Three games that I can't wait to release from Day of the Devs: Vokabulantis, Moonglow Bay and Soup Pot.

Three games I can’t wait to release from Day of the Devs: Vokabulantis, Moonglow Bay, and Soup pot.
Screenshot: Kong Orange / Bunnyhug + Washbasin / Chikon Club / Kotaku

Listen, I get it. You all saw Ancient ring and quickly lost your shit so loud that you accidentally closed the stream and missed the full presentation that was happening afterwards. But the most impressive part of Summer Game Fest happened immediately after Geoff Keighley dropped the mic. Ancient ring‘s revealed, during the Day of the Devs indie game show.

What is Developer Day?

Developer day was an indie game showcase hosted by iam8bit and Psychonauts Double Fine developer. Rather than being a shotgun of game announcements, two-second teasers, and interviews with your best friend, Day of the Devs was a much cooler showcase. The slower paced presentation allowed developers to show off their games in more detail than a sizzle reel would. As such, viewers had more time to marvel at some quite phenomenal games like stop-motion animation. Vocabulary.

Holy shit, check this out! I was captivated by stop motion host Johan Oettinger who demonstrated how he painstakingly posed, filmed and moved the models, achieving the same pose from different angles to faithfully recreate how the light hits the characters. More than just showing off a cool and unique art style, seeing the level of technical detail that was used to create Vocabulary Made me want to play it, whereas a few moments before, I had not even heard of it.

This sudden wave of “fuck it, I want this now” happened to me a lot more during Day of the Devs than during Summer Game Fest. Frankly, the kind of games released during Summer Game Fest just aren’t for me. Of course, I can be excited about whatever Kojima is up to, because, at the very least, the memes will be flawless. But the games Geoff showed weren’t my speed. It was like stuff I wasn’t interested in when I saw it and stuff I never intended to play. Don’t get me wrong, my closeness to everyone’s enthusiasm on social media about Far cry 6 or Little Tina’s Wonderland In turn, I got excited, and I’m always willing to try new experiences outside of my typical gaming comfort zone, but nothing in this presentation has jostled my needle.

But Day Of The Devs made me cry.

Unbeatable is a beat'em up rhythm game that I can't wait to play the full version.

Unbeatable is a beat’em up rhythm game that I can’t wait to play the full version.
Screenshot: D cell sets

Another game featured at Day of Devs was Unbeatable, an anime style rhythm game in which you use the beat of music to fight enemies. I love rhythm games, especially if this is a new version of the rhythm game format, and I’m beyond reason excited for the full release of Unbeatable. I downloaded the demo seconds after hearing it, it was on Steam.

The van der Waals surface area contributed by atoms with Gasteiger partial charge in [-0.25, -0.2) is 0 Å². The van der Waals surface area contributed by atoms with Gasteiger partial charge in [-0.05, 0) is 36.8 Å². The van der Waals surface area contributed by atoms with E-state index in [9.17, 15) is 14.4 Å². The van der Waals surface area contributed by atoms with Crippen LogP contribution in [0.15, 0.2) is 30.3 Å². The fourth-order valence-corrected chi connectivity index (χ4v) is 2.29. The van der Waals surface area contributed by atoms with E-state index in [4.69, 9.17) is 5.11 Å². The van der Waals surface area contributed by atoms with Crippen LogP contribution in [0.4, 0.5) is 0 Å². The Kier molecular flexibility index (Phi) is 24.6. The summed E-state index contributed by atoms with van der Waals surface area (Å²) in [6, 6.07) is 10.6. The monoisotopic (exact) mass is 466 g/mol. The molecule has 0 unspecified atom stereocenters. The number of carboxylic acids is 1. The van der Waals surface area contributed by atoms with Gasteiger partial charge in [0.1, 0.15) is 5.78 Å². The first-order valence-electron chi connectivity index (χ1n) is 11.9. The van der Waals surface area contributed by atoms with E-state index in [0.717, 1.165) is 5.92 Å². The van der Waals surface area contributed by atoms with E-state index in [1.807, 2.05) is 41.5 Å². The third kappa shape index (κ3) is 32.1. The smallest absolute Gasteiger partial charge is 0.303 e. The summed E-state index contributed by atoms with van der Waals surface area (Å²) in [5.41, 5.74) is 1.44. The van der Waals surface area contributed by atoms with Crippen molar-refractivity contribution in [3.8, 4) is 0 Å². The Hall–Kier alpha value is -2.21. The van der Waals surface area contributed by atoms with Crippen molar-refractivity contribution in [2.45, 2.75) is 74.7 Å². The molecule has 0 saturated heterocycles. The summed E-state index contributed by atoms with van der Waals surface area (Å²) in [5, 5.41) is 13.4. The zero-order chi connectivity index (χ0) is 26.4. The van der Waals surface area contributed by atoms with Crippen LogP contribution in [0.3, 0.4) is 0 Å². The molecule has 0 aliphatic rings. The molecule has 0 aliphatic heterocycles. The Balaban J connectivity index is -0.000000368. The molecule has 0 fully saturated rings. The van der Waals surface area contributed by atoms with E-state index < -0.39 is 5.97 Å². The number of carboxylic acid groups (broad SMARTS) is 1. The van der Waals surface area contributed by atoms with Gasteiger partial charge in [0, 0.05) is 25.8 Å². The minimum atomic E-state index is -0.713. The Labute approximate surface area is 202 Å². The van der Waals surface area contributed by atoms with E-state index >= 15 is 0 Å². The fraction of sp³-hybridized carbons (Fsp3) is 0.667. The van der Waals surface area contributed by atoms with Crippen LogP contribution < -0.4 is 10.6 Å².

Soup pot is another game that I’m almost mad at. Cooking games are my jam. Being able to realistically cook foods from different cultures in a respectful and educational way? Double my jam.

I look forward to all the delicious food I can cook in Soup Pot, including this one.  I don't know what it is, but it looks amazing.

I look forward to all the delicious food I can cook in Soup Pot, including this one. I don’t know what it is, but it looks amazing.
Screenshot: Club Chikon

I’m ready to be completely destroyed by Moon moon bay, a fishing RPG that makes you use your fishing skills to save your dying town. Same with roguelike immigration Route 96, in which the different choices you make affect how or not you reach border security.

I come love all Day of the Dev games. They look so unique, different from fixing AAA development with hyper realism, and they felt more human and personal to me than the flashier, more popping titles of the Game Fest presser. I know AAA development isn’t without some heartfelt personal stories, and I’ve had as much of an emotional reaction to bigger budget games as I have to these indies. But there is something touching about half of a two-developer team talking about how they modeled their football game. Turn signal of his experience growing up in Ecuador.

The conversations you hear in the trailer are improvised by ordinary people, and the buildings in the background are real photos taken of Ecuador’s capital, Quito. These are the kinds of stories you don’t often get in big budget game presentations. And it’s these personal stories, blood on the pixels, that remind me of why I love video games so much as a medium.

I suspect we’ll see more of this kind of games on Saturday Healthy live. Hopefully this time people won’t be distracted by Ancient ring.

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